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Jim & Dawn R.
after MassHealth approval for Dawn’s Mom
“We both want to say it was your expertise, tenacity, and knowledge of the situation, as well as your amazing colleague base, that brought it to a successful solution. We appreciate what you have done and know without a doubt; it would not have happened this way without you. Thank you. Thank you.”
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Emergency Guardianship Client
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“I was extremely pleased with Peter Shore’s knowledge and experience in dealing with several of my business contract and payment issues as I was at a stand still on my own. Peter was able to advise me and move forward to getting the situations resolved quickly and with my best interests in mind.”
“As the gatekeeper to your office, Mary Ann has consistently communicated something not often found: that is a kind, welcoming and understanding personality coupled with true business professionalism.”
Over my years of being an elder law attorney, I have learned many valuable life lessons from my clients. One of them is that people age in different ways. I have learned that there are some really old 65 year olds, and some incredibly young 80, 90, and yes, 100 year olds. Yes, a lot of how we age is based on whether or not we are fortunate enough to enjoy good health which in turn is influenced in part by our genetics. But I have seen over and over that the rest is strongly influenced by attitude and how our seniors approach their lives each day. From my clients (and my family) I have learned how to do it right. As I approach a birthday of my own (and as the granddaughter of a grandmother who lived to the age of 102), I honestly can’t say I am doing it even close to completely right myself just yet, but I certainly have had wonderful examples set for me, and the bar is really high.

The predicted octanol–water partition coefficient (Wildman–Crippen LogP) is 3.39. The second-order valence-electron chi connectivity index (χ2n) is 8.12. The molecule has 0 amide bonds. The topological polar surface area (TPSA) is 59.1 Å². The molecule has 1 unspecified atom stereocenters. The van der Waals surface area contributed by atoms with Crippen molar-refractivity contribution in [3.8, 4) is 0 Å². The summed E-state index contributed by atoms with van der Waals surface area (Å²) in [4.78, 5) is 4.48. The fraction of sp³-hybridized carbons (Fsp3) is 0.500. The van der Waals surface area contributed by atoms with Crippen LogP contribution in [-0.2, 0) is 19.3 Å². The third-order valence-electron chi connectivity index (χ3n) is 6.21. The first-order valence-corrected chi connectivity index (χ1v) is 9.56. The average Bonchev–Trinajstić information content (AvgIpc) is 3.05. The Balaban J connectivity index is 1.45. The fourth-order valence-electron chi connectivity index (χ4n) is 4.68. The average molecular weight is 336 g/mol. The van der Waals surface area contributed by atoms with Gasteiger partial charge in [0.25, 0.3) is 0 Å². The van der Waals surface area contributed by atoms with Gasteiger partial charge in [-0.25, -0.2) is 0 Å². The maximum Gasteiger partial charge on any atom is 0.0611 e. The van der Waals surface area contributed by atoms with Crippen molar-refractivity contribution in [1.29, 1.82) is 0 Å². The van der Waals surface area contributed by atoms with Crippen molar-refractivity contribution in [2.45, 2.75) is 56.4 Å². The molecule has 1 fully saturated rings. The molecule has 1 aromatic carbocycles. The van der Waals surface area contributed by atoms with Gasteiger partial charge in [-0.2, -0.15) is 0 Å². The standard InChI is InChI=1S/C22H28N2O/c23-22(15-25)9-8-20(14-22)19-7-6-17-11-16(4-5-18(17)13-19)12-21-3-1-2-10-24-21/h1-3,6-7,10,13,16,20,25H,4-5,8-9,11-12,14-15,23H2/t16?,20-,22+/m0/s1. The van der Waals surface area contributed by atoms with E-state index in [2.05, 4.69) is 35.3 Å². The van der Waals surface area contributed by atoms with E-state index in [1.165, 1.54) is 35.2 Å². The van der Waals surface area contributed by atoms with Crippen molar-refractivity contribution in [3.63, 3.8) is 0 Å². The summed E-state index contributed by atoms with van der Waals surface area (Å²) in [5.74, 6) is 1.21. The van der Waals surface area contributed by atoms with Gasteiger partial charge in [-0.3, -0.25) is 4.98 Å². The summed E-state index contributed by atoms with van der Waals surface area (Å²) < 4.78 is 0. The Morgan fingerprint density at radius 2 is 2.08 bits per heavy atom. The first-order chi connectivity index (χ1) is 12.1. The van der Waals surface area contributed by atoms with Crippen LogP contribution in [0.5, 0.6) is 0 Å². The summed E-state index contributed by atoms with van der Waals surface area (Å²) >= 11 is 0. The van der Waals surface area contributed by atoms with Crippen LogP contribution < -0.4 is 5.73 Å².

Perhaps it has something to do with being born in November. When I was 10, I had the privilege of befriending Miss Fanton whose 100th birthday (the same date as mine) was reported in our local newspaper. My mom and I sent her a letter, and Miss Fanton invited us to tea at her home. All I really still remember about the day is that she taught me how to play dominos. But in hindsight, I recognize her independence (she was still living alone), and generosity of spirit in reaching out to a young child and becoming her pen pal. Somewhere, I still have her letters.
Through my practice, I have had the privilege of meeting Lillian Ossipoff, whose 100th birthday is in a couple of weeks and whose generosity to community has recently been widely publicized in our local newspapers (see Sun Chronicle article). We bonded as fellow Thanksgiving babies and yard sale aficionados. I never ceased to be amazed as this teeny 90+ year old dynamo would stop by my office on her way to her daily golf game. Yes: Daily. She may now have slowed down a little bit, but clearly she is still going strong, enabling future generations of students to learn to make art which has been her lifelong passion.
And then there is Eleanor Cunningham, whose story caught my eye this morning and inspired this post. You can read it here. Some people celebrate their birthdays with cake and flowers. And other people suit up, kiss their great-great-grandchildren, and with doctor letter in hand, jump out of airplanes! For fun. Because they can. And because the thrill of continually trying new things, of being curious, of looking forward to each new day is part of what lets them be able to do it in the first place.
So, this post is dedicated to Miss Fanton, to Lil, to Mrs. Cunningham, to all of these 100 year old poster women for incredible aging, to the ladies I want to be when I grow up. You are all an inspiration and models of how to do it right, and you teach all of us so many lessons every day, maybe without even knowing it. Happy Birthday, Ladies. You go, Girls!